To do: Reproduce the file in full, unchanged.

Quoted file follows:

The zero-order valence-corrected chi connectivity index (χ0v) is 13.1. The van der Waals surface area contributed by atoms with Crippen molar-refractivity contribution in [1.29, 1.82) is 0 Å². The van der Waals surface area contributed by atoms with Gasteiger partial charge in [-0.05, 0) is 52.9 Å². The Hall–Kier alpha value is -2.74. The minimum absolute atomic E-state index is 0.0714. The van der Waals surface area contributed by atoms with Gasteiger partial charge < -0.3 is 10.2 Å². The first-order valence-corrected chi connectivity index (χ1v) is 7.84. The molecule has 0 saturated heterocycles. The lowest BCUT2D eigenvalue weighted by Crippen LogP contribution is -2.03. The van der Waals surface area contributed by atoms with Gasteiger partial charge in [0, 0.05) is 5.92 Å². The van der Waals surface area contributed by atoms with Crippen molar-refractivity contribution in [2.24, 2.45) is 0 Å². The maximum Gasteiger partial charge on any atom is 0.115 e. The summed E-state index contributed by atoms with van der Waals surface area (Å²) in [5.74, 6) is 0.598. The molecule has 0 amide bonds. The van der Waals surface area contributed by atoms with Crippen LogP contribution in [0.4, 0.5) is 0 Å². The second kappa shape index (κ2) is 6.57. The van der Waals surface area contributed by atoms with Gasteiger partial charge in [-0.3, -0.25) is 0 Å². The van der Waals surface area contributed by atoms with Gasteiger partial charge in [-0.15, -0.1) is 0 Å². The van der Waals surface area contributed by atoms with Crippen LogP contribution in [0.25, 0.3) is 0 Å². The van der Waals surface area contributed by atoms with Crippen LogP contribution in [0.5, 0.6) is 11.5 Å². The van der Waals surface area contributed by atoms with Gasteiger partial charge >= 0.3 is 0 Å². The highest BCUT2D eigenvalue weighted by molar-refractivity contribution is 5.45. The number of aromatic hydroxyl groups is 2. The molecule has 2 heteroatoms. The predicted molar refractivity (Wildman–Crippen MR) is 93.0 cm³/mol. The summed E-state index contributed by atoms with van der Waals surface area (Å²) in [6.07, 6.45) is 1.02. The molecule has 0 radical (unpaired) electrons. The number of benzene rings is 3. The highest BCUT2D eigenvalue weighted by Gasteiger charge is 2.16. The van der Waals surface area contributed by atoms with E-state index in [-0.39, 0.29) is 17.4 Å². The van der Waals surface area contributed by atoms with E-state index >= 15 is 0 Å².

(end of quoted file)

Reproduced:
The zero-order valence-corrected chi connectivity index (χ0v) is 13.1. The van der Waals surface area contributed by atoms with Crippen molar-refractivity contribution in [1.29, 1.82) is 0 Å². The van der Waals surface area contributed by atoms with Gasteiger partial charge in [-0.05, 0) is 52.9 Å². The Hall–Kier alpha value is -2.74. The minimum absolute atomic E-state index is 0.0714. The van der Waals surface area contributed by atoms with Gasteiger partial charge < -0.3 is 10.2 Å². The first-order valence-corrected chi connectivity index (χ1v) is 7.84. The molecule has 0 saturated heterocycles. The lowest BCUT2D eigenvalue weighted by Crippen LogP contribution is -2.03. The van der Waals surface area contributed by atoms with Gasteiger partial charge in [0, 0.05) is 5.92 Å². The van der Waals surface area contributed by atoms with Crippen molar-refractivity contribution in [2.24, 2.45) is 0 Å². The maximum Gasteiger partial charge on any atom is 0.115 e. The summed E-state index contributed by atoms with van der Waals surface area (Å²) in [5.74, 6) is 0.598. The molecule has 0 amide bonds. The van der Waals surface area contributed by atoms with Crippen LogP contribution in [0.4, 0.5) is 0 Å². The second kappa shape index (κ2) is 6.57. The van der Waals surface area contributed by atoms with Gasteiger partial charge in [-0.3, -0.25) is 0 Å². The van der Waals surface area contributed by atoms with Gasteiger partial charge in [-0.15, -0.1) is 0 Å². The van der Waals surface area contributed by atoms with Crippen LogP contribution in [0.25, 0.3) is 0 Å². The van der Waals surface area contributed by atoms with Crippen LogP contribution in [0.5, 0.6) is 11.5 Å². The van der Waals surface area contributed by atoms with Gasteiger partial charge >= 0.3 is 0 Å². The highest BCUT2D eigenvalue weighted by molar-refractivity contribution is 5.45. The number of aromatic hydroxyl groups is 2. The molecule has 2 heteroatoms. The predicted molar refractivity (Wildman–Crippen MR) is 93.0 cm³/mol. The summed E-state index contributed by atoms with van der Waals surface area (Å²) in [6.07, 6.45) is 1.02. The molecule has 0 radical (unpaired) electrons. The number of benzene rings is 3. The highest BCUT2D eigenvalue weighted by Gasteiger charge is 2.16. The van der Waals surface area contributed by atoms with E-state index in [-0.39, 0.29) is 17.4 Å². The van der Waals surface area contributed by atoms with E-state index >= 15 is 0 Å².